Book - 1998
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Jackie Kay's mesmerizing and powerfully moving first novel is about the extraordinary life and seeming dissolution of a family -- about the boundaries of identity and the essential nature of love.      At its center is Joss Moody, a celebrated jazz trumpeter who created music that convinced everyone who heard it that they knew the man who made it. But Joss's death has proved them all wrong: Joss Moody lived his life inside a stunning secret. His wife, Millie, had known about it. But their adopted son, Colman, now in his thirties, has just learned of it. With everything he understood about himself and his family thrown into question, Colman forms an uncomfortable alliance with a journalist intent on telling Joss's story her own way. Millie, grieving and besieged by the press, secludes herself in their home in a small Scottish village, sinking into the aching solace of memory.      Their two brilliantly realized voices -- one revisiting the past for comfort, the other for answers -- are interwoven with the equally evocative voices of Joss's drummer, of the doctor who discovered Joss's secret, of the funeral director who hid it for the last time, of the registrar of death certificates, and of the journalist. Together they reveal the startling and poignant story of Joss and Millie: how a complex, dazzling lie became the foundation for a family, a life, and a rare, unshakable love.      Starkly beautiful, emotionally charged, and wholly unexpected, Trumpet delves into the most intimate workings of the human heart and mind. It is a bravura performance and a triumphant debut.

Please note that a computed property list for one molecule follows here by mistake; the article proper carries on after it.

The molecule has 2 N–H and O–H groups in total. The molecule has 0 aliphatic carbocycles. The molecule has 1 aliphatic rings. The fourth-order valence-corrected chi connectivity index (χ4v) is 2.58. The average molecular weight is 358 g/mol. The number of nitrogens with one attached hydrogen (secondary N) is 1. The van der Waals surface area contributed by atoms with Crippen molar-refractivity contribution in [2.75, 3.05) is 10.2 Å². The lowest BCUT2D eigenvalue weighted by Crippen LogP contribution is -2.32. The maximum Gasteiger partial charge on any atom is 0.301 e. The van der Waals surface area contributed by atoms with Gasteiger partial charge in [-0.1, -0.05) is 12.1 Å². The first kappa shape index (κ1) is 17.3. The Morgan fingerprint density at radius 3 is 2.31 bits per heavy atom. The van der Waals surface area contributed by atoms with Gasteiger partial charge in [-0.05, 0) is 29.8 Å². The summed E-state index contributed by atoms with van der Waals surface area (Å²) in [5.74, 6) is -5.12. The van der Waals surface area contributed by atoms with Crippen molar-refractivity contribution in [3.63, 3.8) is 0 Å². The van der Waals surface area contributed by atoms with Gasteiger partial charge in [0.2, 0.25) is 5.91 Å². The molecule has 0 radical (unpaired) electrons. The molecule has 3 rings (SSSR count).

Publisher: New York : Pantheon Books, c1998
Edition: 1st American ed
ISBN: 9780375405099
Branch Call Number: KAY
Characteristics: 278 p. ;,22 cm


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May 21, 2014

Guardian Fiction Prize 1998. This is a good, solid novel about a black, Scottish jazz musician and how his son deals with his death and revelations about his father's identify. It is inspired by a similar story of an American jazz musician. It is suggested that one reason women hid their gender was that they did not have the option to be musicians in mid-century America and Europe although the motivation was more complex than this. There is a very good portrait in the book of a so called journalist preying on friends and family to write a sensationalist book. Fundamentally, this is a story about love and identity.

Aug 01, 2012

After his death, it's revealed to the world that the famous male trumpet player Joss Moody turns out to have been female. Mostly a novel about the way his son grapples with this truth, the story is told through everyone's voice except for the deceased (save a few slightly-redeeming pages). The son's journey toward understanding his father is painful to read, but also somewhat powerful. Overall the book fell short of moving me, even felt frustrating at times, but was an interesting read.

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Mar 03, 2015

Clbluca thinks this title is suitable for All Ages


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